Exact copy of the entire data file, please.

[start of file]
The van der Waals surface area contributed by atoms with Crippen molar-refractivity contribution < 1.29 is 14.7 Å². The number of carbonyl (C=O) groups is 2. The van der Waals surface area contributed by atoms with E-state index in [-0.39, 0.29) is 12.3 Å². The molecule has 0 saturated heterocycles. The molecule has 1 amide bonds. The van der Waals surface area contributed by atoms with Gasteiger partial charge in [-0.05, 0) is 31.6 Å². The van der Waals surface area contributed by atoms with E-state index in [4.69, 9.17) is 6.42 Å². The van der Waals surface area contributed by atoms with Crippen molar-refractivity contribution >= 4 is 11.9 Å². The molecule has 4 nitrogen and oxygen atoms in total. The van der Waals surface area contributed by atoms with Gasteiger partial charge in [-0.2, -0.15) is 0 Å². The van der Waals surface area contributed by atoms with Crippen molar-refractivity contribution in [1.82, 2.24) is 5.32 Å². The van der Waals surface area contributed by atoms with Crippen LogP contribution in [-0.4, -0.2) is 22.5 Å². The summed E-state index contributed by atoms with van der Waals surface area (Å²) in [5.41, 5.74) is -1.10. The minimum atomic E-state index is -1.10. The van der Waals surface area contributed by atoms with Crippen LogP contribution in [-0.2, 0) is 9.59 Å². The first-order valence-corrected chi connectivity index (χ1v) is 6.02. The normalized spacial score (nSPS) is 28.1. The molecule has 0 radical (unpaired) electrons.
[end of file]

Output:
The van der Waals surface area contributed by atoms with Crippen molar-refractivity contribution < 1.29 is 14.7 Å². The number of carbonyl (C=O) groups is 2. The van der Waals surface area contributed by atoms with E-state index in [-0.39, 0.29) is 12.3 Å². The molecule has 0 saturated heterocycles. The molecule has 1 amide bonds. The van der Waals surface area contributed by atoms with Gasteiger partial charge in [-0.05, 0) is 31.6 Å². The van der Waals surface area contributed by atoms with E-state index in [4.69, 9.17) is 6.42 Å². The van der Waals surface area contributed by atoms with Crippen molar-refractivity contribution >= 4 is 11.9 Å². The molecule has 4 nitrogen and oxygen atoms in total. The van der Waals surface area contributed by atoms with Gasteiger partial charge in [-0.2, -0.15) is 0 Å². The van der Waals surface area contributed by atoms with Crippen molar-refractivity contribution in [1.82, 2.24) is 5.32 Å². The van der Waals surface area contributed by atoms with Crippen LogP contribution in [-0.4, -0.2) is 22.5 Å². The summed E-state index contributed by atoms with van der Waals surface area (Å²) in [5.41, 5.74) is -1.10. The minimum atomic E-state index is -1.10. The van der Waals surface area contributed by atoms with Crippen LogP contribution in [-0.2, 0) is 9.59 Å². The first-order valence-corrected chi connectivity index (χ1v) is 6.02. The normalized spacial score (nSPS) is 28.1. The molecule has 0 radical (unpaired) electrons.